The new research has shown it appears zebras have stripes because it makes terrible landing strips for fliers.
The black and white stripes apparently stop the blood-sucking insects from landing on the creatures.
Behavioural ecologist Tim Caro of the University of California-Davis, the lead author of the research published in the journal Plos One said: “We showed that horse flies approach zebras and uniformly coloured horses at similar rates but that they fail to land on zebras – or striped horse coats – because they fail to decelerate properly, and so fly past them or literally bump into them and bounce off.”
Researchers described experiments demonstrating horse flies have a difficult time landing on zebras while easily landing on uniformly coloured horses.
One of the experiments saw the scientists put cloth coats bearing striped patterns on horses and observed that fewer flies landed on them than when the same horses wore single-colour coats.
Previously, there have been four main hypotheses about why the zebras have stripes.
One hypothesis is that the stripes help zebras camouflage to avoid large predators.
Another shows the stripes having a social function like individual recognition, while a third relates to thermoregulation, with stripes setting up convection currents along the animal’s back.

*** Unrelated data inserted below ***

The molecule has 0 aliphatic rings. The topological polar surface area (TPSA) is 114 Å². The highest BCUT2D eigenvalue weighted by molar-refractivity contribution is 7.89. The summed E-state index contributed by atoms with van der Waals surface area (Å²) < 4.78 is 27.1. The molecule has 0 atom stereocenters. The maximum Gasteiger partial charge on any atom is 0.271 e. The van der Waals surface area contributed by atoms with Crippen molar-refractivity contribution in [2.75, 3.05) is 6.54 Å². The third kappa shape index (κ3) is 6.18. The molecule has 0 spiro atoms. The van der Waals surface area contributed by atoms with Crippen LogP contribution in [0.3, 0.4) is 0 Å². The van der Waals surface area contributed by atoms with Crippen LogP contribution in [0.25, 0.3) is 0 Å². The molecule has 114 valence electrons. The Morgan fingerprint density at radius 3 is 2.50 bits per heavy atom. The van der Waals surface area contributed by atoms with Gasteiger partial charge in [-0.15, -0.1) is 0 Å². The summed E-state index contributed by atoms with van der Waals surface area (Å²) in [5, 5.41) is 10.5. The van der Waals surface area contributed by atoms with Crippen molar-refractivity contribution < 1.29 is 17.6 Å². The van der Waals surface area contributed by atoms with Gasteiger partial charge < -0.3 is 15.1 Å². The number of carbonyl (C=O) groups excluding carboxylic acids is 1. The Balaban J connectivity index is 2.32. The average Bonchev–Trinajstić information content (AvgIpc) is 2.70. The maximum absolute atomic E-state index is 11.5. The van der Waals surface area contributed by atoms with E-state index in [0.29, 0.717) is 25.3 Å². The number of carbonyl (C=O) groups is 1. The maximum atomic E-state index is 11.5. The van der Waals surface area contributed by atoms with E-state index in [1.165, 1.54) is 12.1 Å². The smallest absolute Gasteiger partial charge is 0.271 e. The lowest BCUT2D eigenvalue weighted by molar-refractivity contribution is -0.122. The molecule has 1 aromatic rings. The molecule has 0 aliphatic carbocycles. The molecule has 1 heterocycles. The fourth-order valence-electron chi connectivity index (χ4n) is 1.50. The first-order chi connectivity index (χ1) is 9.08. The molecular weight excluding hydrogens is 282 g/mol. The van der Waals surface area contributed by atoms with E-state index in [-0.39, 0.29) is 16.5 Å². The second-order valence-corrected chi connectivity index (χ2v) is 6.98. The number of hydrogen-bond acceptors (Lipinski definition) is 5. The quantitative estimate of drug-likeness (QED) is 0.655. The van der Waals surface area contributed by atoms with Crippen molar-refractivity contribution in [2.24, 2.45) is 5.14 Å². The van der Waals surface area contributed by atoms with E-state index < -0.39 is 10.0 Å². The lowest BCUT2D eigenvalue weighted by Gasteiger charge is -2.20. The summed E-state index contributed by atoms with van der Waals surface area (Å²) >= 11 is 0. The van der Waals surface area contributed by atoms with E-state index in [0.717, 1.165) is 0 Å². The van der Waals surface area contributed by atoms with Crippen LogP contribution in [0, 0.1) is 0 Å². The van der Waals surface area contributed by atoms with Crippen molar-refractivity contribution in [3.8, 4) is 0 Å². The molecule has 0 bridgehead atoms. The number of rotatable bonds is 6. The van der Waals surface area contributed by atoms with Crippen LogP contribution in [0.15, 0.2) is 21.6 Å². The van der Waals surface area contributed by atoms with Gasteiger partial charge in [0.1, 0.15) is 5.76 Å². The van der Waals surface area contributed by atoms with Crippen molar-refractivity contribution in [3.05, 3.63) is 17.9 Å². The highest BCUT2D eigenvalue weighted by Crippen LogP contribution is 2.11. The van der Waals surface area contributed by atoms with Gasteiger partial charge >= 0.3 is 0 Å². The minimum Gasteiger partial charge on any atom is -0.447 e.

And now, researchers think the stripes protect the zebras from thwarting biting fly attacks.
Mr Caro said of the theories: “Only the last stands up to scrutiny.
“Most biologists involved with research on mammal colouration accept that this is the reason that zebras have stripes.”
Zebras roam Africa’s savannahs and occur in a variety of habitats, such as grasslands, woodlands, thorny scrublands, mountains and coastal hills.
In the horse species’ natural habitat, African horse flies can also be found.
The flies carry diseases such as trypanosomiasis and African horse sickness that cause wasting and can be deadly.
University of Bristol biologist and study co-author Martin How said stripes may dazzle flies somehow once the insects venture close enough to see them with their low-resolution eyes.
Mr Caro said: “In addition to stripes that prevent controlled landings by horse flies, zebras are constantly swishing their tail and may run off if horse flies do land successfully, so they are also using behavioural means to prevent flies probing for blood.”